The Writers' RoomThe People's Choice Awards: Not Quite For The PeopleThe Writers' Room - RSS 2.0
Well, humanity had its say this week. People's Choice, the appropriately named organization behind the People's Choice Awards, celebrated the favorites of what their website insists on calling "real people." The big award of the night, "Favorite Film," came down to five movies. Alice in Wonderland, Inception, Iron Man 2, Toy Story 3, and The Twilight Saga: Eclipse. Guess which film took the top honor? Eclipse also defeated Inception and The Social Network in the "Favorite Drama Movie" category, while Adam Sandler's Grown Ups snagged the same for the people's favorite comedic -- I'm sorry, "comedy movie." The PCAs have a longer history than one might expect, and have awarded some genuine talents in their day. Since the advent of the internet, the once-fresh concept has become routine, and thus redundant, and no one who should care (those being awarded) does.
The People's Choice Awards were first awarded in 1975, when they probably carried a bit more weight. Originally, Gallup public opinion polls were used to cull responses and determine the winners. Previous winners include John Wayne, Mary Tyler Moore, Barbra Streisand, and The Sting. As time passed and technology evolved, we began using the internet socially, sharing our interests and preferences. Fans had more avenues with which to interact, and the digital world provided countless venues in which to air opinions.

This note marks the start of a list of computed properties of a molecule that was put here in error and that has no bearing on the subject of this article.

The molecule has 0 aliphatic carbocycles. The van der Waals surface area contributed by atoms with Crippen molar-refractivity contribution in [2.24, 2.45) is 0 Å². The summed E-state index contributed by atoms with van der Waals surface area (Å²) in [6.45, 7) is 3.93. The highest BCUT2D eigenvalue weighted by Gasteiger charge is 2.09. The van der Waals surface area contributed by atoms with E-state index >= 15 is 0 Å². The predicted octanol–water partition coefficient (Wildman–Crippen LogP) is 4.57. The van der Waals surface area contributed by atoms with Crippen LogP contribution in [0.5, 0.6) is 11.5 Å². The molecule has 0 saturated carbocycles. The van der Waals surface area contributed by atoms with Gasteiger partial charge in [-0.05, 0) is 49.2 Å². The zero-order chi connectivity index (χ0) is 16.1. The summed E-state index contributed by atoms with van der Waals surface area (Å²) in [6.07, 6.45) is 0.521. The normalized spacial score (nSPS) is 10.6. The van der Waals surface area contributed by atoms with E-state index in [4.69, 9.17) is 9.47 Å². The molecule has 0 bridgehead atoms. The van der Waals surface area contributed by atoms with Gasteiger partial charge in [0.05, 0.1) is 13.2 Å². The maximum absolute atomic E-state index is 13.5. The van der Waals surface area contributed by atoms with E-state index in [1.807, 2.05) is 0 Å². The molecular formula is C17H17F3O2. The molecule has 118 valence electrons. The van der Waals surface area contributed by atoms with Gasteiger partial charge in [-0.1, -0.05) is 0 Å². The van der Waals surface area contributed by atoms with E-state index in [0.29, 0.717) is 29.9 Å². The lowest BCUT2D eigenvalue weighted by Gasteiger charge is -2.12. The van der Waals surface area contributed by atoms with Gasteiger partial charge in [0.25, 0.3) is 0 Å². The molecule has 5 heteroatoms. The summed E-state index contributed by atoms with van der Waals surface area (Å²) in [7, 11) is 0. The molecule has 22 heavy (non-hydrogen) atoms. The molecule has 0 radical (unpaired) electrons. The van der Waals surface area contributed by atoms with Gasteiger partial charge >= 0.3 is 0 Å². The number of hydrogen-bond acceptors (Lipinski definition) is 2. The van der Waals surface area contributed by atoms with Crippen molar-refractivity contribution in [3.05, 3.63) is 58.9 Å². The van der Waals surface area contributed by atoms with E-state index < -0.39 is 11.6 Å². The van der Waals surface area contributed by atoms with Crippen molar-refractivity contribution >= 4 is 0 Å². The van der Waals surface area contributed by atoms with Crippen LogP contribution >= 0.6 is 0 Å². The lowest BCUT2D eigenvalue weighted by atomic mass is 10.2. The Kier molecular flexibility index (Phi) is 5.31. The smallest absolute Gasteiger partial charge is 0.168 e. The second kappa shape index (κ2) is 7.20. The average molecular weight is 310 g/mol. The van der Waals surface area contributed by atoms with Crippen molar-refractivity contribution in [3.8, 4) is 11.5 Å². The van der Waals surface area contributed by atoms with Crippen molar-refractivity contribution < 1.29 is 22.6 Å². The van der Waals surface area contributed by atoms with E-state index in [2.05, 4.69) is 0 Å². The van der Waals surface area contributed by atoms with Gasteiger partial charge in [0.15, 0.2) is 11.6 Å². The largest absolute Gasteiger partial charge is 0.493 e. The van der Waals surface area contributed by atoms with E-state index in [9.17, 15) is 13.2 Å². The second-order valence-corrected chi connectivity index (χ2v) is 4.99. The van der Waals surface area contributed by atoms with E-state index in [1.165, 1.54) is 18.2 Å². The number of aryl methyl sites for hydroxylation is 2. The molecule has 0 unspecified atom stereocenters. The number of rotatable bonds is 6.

Today, PCA voting takes place -- where else? -- online. Social media and internet polls allow folks like you and me the opportunity to decide which stars will walk away with a nondescript crystal award, and we can vote on what the award looks like, too! If I didn't already have the ability to vote on who wins a million dollars, or a singing career, or another 15 minutes of fame, this might hold some interest. In an age where the public can decide just about anything, though, the PCAs hold considerably less interest, and not just to me.
Entertainment Weekly, in their overview of this year's awards, concluded that there is no way that the winners aren't informed of their victory in advance, theorizing, "The stars don't want to piss 'the people' off by looking like they can't be bothered to accept an award from them, but there's no way they're going to show up to get stiffed by them." Okay, so stars know in advance. They show up, they thank the fans, they accept their awards. This hurts no one; the films, television shows, and stars that might care about the PCAs, like Eclipse, $#*! My Dad Says, and Zac Efron, are unlikely to be taking home any more prestigious awards anytime soon. I doubt these immensely popular properties are hurting for real people's praise, though, so why have the awards? I would have to be living under a rock in an unpopulated barren landscape to not know that the Twilight movies are wildly popular, and it comes as no surprise that Taylor Swift is everyone's favorite country star, or Rachel Ray their preferred TV chef. Why waste the time, energy, labor, and money it takes to televise these awards? What on Earth is the objective, other than to award pity prizes to popular things?